In my last post, I began expanding on the second step of the 7 Steps to Enabling Your Clients to Master Change. (The first step was to understand someone, to speak that person's language.)
In my last post, you saw how I worked with a patient who was a bricklayer, when I used responsibility questions that can completely change someone's perspective. Here's another example: the patient who responds to everything you say by saying to you, "You're the doctor."
When a patient simply says that he himself knows nothing, and, "You're the doctor," this is another negation of personal responsibility.
For example, if I show a patient the normal curve of the neck and spine, and then show the patient his X-ray, which indicates something wrong, I would ask, "What do you see?"
"I don't know," this patient says. "You're the doctor."
That's a no-responsibility statement. How can you create leverage? You can't. With this answer, your patient is not going to move or take empowered action. So you work with the patient so that the patient gives you an answer that will move him closer to you.
A great coach never gives the answer. The answer has to come from inside the other person so this person embodies it. A great coach also embodies the feeling, otherwise they can't take empowered action. That's responsibility.
"I don't know, Doc. You're the doctor."
In response to that, I would say, "I'm pretty sure that you know the difference between shapes. We all went through high school geometry. We all had math at some point. You know the difference between a square and a triangle and a circle. You know that, right? You put little pegs in holes in kindergarten."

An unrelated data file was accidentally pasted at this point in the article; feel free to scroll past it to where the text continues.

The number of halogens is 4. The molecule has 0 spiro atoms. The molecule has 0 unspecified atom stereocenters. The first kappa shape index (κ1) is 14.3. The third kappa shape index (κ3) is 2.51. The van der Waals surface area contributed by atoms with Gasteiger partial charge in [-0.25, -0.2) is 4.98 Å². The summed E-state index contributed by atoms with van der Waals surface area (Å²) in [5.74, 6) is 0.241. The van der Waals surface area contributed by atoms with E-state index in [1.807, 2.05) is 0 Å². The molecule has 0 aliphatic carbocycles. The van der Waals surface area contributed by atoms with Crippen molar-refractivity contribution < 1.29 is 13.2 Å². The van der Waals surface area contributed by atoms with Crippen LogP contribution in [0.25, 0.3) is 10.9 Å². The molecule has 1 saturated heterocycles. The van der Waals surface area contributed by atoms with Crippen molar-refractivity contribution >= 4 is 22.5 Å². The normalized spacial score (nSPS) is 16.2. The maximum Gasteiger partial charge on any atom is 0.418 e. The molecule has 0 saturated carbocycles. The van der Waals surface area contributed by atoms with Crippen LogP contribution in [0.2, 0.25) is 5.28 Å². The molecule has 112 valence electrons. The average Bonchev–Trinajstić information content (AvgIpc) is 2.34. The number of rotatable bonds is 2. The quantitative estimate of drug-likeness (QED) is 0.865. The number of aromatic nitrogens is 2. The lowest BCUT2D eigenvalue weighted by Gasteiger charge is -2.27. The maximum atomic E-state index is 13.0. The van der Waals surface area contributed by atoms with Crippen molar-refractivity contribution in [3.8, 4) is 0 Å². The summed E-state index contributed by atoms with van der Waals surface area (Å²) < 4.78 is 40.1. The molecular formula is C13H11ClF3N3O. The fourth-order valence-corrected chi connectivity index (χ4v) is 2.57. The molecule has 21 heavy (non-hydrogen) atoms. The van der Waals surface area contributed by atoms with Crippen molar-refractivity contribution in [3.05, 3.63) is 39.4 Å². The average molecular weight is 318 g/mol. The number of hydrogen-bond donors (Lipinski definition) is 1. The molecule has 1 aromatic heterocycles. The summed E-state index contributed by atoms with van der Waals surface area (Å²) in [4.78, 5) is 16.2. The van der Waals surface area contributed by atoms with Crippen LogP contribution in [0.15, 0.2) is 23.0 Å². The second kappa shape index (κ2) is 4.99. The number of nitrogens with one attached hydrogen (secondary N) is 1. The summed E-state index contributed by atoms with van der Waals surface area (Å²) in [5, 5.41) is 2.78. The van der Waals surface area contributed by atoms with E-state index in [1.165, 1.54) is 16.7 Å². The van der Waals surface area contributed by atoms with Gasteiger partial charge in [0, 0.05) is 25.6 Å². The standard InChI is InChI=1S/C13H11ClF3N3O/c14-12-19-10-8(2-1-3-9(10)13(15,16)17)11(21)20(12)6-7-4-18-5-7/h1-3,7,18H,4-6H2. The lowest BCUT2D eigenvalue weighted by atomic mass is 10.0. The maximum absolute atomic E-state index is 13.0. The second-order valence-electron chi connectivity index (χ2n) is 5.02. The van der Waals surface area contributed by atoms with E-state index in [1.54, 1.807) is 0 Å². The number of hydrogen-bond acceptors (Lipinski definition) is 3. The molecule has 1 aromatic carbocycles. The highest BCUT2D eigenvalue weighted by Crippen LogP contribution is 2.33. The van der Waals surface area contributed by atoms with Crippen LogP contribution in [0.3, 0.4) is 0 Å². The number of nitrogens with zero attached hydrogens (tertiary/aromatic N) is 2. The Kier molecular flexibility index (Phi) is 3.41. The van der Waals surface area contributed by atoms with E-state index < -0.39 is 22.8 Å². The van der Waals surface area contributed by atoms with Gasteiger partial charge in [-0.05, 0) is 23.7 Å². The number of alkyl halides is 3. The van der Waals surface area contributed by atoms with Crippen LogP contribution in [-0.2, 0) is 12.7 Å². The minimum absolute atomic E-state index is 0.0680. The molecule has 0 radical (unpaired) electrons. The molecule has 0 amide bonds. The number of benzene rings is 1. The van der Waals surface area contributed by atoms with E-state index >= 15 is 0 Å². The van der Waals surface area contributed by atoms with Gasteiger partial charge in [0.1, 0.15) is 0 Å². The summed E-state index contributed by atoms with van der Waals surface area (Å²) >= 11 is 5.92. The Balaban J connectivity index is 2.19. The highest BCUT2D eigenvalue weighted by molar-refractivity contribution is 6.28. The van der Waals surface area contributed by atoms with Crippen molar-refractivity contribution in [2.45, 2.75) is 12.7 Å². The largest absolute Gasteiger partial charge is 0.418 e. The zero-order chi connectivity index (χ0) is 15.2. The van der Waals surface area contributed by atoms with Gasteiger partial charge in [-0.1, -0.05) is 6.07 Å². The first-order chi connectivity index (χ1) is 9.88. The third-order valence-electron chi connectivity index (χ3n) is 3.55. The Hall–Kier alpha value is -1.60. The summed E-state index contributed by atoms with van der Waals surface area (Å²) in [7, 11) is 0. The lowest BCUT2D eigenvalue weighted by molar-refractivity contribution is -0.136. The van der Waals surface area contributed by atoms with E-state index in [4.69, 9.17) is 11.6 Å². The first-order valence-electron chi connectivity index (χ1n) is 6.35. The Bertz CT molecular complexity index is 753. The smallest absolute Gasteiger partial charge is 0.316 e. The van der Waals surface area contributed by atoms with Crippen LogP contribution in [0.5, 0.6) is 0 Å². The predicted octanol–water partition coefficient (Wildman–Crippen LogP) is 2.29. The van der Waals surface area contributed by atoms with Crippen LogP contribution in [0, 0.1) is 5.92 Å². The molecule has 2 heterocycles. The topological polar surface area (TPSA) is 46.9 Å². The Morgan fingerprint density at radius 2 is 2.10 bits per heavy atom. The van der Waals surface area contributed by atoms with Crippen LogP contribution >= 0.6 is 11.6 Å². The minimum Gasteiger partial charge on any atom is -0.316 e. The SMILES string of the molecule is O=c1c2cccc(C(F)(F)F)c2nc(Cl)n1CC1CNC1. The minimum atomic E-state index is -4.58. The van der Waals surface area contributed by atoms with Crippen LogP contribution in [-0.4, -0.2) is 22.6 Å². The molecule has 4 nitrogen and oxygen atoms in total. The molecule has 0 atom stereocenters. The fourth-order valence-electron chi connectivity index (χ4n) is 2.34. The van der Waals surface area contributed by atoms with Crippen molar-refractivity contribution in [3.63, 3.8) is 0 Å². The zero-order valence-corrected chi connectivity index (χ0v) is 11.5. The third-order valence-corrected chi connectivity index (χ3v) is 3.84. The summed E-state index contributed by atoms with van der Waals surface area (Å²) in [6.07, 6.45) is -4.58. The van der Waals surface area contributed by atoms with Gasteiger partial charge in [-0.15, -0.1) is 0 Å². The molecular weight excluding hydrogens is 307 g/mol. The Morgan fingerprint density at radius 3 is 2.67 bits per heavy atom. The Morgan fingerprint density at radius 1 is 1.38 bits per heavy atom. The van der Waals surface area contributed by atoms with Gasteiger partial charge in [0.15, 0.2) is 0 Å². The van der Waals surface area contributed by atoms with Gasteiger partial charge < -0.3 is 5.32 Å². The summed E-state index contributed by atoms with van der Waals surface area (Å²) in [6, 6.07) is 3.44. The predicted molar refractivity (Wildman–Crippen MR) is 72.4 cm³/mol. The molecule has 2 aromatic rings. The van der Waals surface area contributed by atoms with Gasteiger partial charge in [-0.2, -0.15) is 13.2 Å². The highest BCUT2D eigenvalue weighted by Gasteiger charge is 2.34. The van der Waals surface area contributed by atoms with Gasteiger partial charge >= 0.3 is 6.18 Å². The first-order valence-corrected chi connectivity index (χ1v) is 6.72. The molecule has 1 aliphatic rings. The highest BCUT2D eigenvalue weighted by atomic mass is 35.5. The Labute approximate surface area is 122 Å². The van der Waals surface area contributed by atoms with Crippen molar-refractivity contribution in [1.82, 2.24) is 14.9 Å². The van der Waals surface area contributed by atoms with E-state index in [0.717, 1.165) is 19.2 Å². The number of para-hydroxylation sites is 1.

I'm using a pattern interruption. You might call this confrontational. It is, but it's also something the patient will accept from you if you've developed a rapport. I'm breaking the patient's pattern of non-responsibility.
I would say, "You know the difference between this shape over here and this shape over here. Why don't you tell me the difference?" That's responsibility.
If the patient says, "Oh, well, I don't know. You're the doctor," that's too much uncertainty. You're going to allow them to be in uncertainty, and then you're going to ask them to give you their life with a program and then put money into it. But you need to get past that uncertainty, that lack of responsibility. And eventually, by providing that opening, the patient will accept the responsibility and you will move him closer to you.
I'll share another example in my next post, to help you further see how to "pattern interrupt" a patient, and enable that patient to accept responsibility. Do you have other examples of patients who refuse to see their part in how they feel? What were your responses to that? How did you resolve the issue?
Thank you for sharing.